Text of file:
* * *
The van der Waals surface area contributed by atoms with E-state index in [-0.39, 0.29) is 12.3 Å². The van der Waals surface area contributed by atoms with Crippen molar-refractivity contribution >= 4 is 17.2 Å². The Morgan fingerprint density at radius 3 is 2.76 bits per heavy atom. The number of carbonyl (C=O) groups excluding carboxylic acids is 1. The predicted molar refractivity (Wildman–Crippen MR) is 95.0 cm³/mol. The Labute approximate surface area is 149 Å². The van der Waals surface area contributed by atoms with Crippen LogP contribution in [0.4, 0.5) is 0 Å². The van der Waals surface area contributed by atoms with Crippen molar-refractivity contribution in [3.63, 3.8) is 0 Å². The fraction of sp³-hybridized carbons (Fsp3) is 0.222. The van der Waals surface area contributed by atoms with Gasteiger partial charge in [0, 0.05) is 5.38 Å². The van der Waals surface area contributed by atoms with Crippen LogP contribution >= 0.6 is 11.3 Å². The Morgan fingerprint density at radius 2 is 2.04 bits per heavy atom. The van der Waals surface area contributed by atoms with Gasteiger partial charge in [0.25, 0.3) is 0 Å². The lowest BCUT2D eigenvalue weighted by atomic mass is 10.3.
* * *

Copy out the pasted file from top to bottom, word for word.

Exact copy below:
The van der Waals surface area contributed by atoms with E-state index in [-0.39, 0.29) is 12.3 Å². The van der Waals surface area contributed by atoms with Crippen molar-refractivity contribution >= 4 is 17.2 Å². The Morgan fingerprint density at radius 3 is 2.76 bits per heavy atom. The number of carbonyl (C=O) groups excluding carboxylic acids is 1. The predicted molar refractivity (Wildman–Crippen MR) is 95.0 cm³/mol. The Labute approximate surface area is 149 Å². The van der Waals surface area contributed by atoms with Crippen LogP contribution in [0.4, 0.5) is 0 Å². The van der Waals surface area contributed by atoms with Crippen molar-refractivity contribution in [3.63, 3.8) is 0 Å². The fraction of sp³-hybridized carbons (Fsp3) is 0.222. The van der Waals surface area contributed by atoms with Gasteiger partial charge in [0, 0.05) is 5.38 Å². The van der Waals surface area contributed by atoms with Crippen LogP contribution >= 0.6 is 11.3 Å². The Morgan fingerprint density at radius 2 is 2.04 bits per heavy atom. The van der Waals surface area contributed by atoms with Gasteiger partial charge in [0.25, 0.3) is 0 Å². The lowest BCUT2D eigenvalue weighted by atomic mass is 10.3.